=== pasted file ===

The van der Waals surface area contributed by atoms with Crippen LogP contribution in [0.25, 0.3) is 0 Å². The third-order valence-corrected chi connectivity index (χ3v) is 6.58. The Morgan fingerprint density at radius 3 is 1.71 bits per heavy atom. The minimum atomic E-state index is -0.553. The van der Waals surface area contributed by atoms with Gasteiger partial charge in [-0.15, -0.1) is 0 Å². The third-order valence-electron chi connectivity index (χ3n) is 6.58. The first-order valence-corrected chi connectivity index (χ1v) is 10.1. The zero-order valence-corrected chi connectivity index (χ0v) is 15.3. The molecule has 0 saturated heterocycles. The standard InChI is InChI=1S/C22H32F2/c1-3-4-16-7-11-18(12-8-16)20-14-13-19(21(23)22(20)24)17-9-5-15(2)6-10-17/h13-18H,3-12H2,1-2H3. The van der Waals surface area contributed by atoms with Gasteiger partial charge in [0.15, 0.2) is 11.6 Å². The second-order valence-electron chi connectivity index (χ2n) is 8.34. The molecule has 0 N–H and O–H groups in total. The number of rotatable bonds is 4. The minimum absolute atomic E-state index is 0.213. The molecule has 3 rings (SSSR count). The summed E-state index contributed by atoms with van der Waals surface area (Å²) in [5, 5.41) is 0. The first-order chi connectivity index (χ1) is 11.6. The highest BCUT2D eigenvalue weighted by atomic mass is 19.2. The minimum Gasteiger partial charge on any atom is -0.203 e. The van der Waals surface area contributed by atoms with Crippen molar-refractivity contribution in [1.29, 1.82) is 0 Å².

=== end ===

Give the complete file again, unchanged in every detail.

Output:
The van der Waals surface area contributed by atoms with Crippen LogP contribution in [0.25, 0.3) is 0 Å². The third-order valence-corrected chi connectivity index (χ3v) is 6.58. The Morgan fingerprint density at radius 3 is 1.71 bits per heavy atom. The minimum atomic E-state index is -0.553. The van der Waals surface area contributed by atoms with Gasteiger partial charge in [-0.15, -0.1) is 0 Å². The third-order valence-electron chi connectivity index (χ3n) is 6.58. The first-order valence-corrected chi connectivity index (χ1v) is 10.1. The zero-order valence-corrected chi connectivity index (χ0v) is 15.3. The molecule has 0 saturated heterocycles. The standard InChI is InChI=1S/C22H32F2/c1-3-4-16-7-11-18(12-8-16)20-14-13-19(21(23)22(20)24)17-9-5-15(2)6-10-17/h13-18H,3-12H2,1-2H3. The van der Waals surface area contributed by atoms with Gasteiger partial charge in [0.15, 0.2) is 11.6 Å². The second-order valence-electron chi connectivity index (χ2n) is 8.34. The molecule has 0 N–H and O–H groups in total. The number of rotatable bonds is 4. The minimum absolute atomic E-state index is 0.213. The molecule has 3 rings (SSSR count). The summed E-state index contributed by atoms with van der Waals surface area (Å²) in [5, 5.41) is 0. The first-order chi connectivity index (χ1) is 11.6. The highest BCUT2D eigenvalue weighted by atomic mass is 19.2. The minimum Gasteiger partial charge on any atom is -0.203 e. The van der Waals surface area contributed by atoms with Crippen molar-refractivity contribution in [1.29, 1.82) is 0 Å².